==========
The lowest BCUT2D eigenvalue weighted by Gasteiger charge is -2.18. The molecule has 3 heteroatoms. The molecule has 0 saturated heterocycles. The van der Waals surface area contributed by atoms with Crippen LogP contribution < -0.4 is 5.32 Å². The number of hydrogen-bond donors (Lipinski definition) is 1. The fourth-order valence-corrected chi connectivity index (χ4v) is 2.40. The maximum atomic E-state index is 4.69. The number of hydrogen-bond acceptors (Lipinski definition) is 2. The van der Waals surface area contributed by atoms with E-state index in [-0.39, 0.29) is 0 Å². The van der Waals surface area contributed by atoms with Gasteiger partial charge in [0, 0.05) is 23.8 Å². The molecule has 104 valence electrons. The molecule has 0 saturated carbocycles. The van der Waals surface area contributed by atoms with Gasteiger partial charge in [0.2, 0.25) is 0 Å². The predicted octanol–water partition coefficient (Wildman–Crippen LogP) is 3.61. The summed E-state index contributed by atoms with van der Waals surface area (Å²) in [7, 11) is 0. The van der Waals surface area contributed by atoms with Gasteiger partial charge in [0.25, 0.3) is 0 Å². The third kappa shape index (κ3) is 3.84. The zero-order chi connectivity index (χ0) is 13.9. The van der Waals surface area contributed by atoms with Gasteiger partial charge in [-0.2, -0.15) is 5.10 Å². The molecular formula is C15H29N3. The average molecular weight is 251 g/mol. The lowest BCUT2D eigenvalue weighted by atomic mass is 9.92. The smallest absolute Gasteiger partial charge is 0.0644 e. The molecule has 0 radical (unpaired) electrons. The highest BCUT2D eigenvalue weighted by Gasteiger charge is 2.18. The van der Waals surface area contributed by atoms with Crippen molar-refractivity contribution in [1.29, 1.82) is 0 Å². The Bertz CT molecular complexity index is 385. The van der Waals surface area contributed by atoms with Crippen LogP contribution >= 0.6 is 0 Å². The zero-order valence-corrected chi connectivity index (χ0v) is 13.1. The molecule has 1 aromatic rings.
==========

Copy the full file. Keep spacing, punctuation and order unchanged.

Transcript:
The lowest BCUT2D eigenvalue weighted by Gasteiger charge is -2.18. The molecule has 3 heteroatoms. The molecule has 0 saturated heterocycles. The van der Waals surface area contributed by atoms with Crippen LogP contribution < -0.4 is 5.32 Å². The number of hydrogen-bond donors (Lipinski definition) is 1. The fourth-order valence-corrected chi connectivity index (χ4v) is 2.40. The maximum atomic E-state index is 4.69. The number of hydrogen-bond acceptors (Lipinski definition) is 2. The van der Waals surface area contributed by atoms with E-state index in [-0.39, 0.29) is 0 Å². The van der Waals surface area contributed by atoms with Gasteiger partial charge in [0, 0.05) is 23.8 Å². The molecule has 104 valence electrons. The molecule has 0 saturated carbocycles. The van der Waals surface area contributed by atoms with Gasteiger partial charge in [0.2, 0.25) is 0 Å². The predicted octanol–water partition coefficient (Wildman–Crippen LogP) is 3.61. The summed E-state index contributed by atoms with van der Waals surface area (Å²) in [7, 11) is 0. The van der Waals surface area contributed by atoms with Gasteiger partial charge in [0.25, 0.3) is 0 Å². The third kappa shape index (κ3) is 3.84. The zero-order chi connectivity index (χ0) is 13.9. The van der Waals surface area contributed by atoms with Gasteiger partial charge in [-0.2, -0.15) is 5.10 Å². The molecular formula is C15H29N3. The average molecular weight is 251 g/mol. The lowest BCUT2D eigenvalue weighted by atomic mass is 9.92. The smallest absolute Gasteiger partial charge is 0.0644 e. The molecule has 0 radical (unpaired) electrons. The highest BCUT2D eigenvalue weighted by Gasteiger charge is 2.18. The van der Waals surface area contributed by atoms with Crippen molar-refractivity contribution in [1.29, 1.82) is 0 Å². The Bertz CT molecular complexity index is 385. The van der Waals surface area contributed by atoms with Crippen LogP contribution >= 0.6 is 0 Å². The zero-order valence-corrected chi connectivity index (χ0v) is 13.1. The molecule has 1 aromatic rings.